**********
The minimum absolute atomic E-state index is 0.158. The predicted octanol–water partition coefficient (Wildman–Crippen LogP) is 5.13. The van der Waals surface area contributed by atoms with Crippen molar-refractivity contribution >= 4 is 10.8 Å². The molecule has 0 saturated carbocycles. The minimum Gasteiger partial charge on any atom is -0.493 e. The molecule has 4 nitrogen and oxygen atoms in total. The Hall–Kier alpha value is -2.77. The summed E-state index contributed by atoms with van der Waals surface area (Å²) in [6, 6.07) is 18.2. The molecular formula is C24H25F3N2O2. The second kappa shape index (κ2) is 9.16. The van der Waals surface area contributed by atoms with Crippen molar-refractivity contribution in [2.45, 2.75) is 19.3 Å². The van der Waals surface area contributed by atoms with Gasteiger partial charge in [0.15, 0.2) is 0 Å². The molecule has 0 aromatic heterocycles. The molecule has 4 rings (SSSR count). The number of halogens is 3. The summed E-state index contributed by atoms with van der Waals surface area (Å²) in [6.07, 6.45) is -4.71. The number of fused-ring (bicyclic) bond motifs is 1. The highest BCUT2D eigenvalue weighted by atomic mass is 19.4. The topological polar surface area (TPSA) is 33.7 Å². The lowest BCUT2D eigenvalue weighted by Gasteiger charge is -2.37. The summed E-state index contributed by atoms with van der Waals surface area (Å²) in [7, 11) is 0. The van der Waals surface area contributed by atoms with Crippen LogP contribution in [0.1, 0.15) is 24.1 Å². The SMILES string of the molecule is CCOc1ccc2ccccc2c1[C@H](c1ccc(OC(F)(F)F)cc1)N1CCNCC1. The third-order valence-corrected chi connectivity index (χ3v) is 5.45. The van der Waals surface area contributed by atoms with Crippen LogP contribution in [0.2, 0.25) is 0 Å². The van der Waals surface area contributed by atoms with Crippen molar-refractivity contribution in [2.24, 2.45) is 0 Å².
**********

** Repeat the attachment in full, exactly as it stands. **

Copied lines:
The minimum absolute atomic E-state index is 0.158. The predicted octanol–water partition coefficient (Wildman–Crippen LogP) is 5.13. The van der Waals surface area contributed by atoms with Crippen molar-refractivity contribution >= 4 is 10.8 Å². The molecule has 0 saturated carbocycles. The minimum Gasteiger partial charge on any atom is -0.493 e. The molecule has 4 nitrogen and oxygen atoms in total. The Hall–Kier alpha value is -2.77. The summed E-state index contributed by atoms with van der Waals surface area (Å²) in [6, 6.07) is 18.2. The molecular formula is C24H25F3N2O2. The second kappa shape index (κ2) is 9.16. The van der Waals surface area contributed by atoms with Crippen molar-refractivity contribution in [2.45, 2.75) is 19.3 Å². The van der Waals surface area contributed by atoms with Gasteiger partial charge in [0.15, 0.2) is 0 Å². The molecule has 0 aromatic heterocycles. The molecule has 4 rings (SSSR count). The number of halogens is 3. The summed E-state index contributed by atoms with van der Waals surface area (Å²) in [6.07, 6.45) is -4.71. The number of fused-ring (bicyclic) bond motifs is 1. The highest BCUT2D eigenvalue weighted by atomic mass is 19.4. The topological polar surface area (TPSA) is 33.7 Å². The lowest BCUT2D eigenvalue weighted by Gasteiger charge is -2.37. The summed E-state index contributed by atoms with van der Waals surface area (Å²) in [7, 11) is 0. The van der Waals surface area contributed by atoms with Crippen LogP contribution in [0.1, 0.15) is 24.1 Å². The SMILES string of the molecule is CCOc1ccc2ccccc2c1[C@H](c1ccc(OC(F)(F)F)cc1)N1CCNCC1. The third-order valence-corrected chi connectivity index (χ3v) is 5.45. The van der Waals surface area contributed by atoms with Crippen LogP contribution in [0.2, 0.25) is 0 Å². The van der Waals surface area contributed by atoms with Crippen molar-refractivity contribution in [2.24, 2.45) is 0 Å².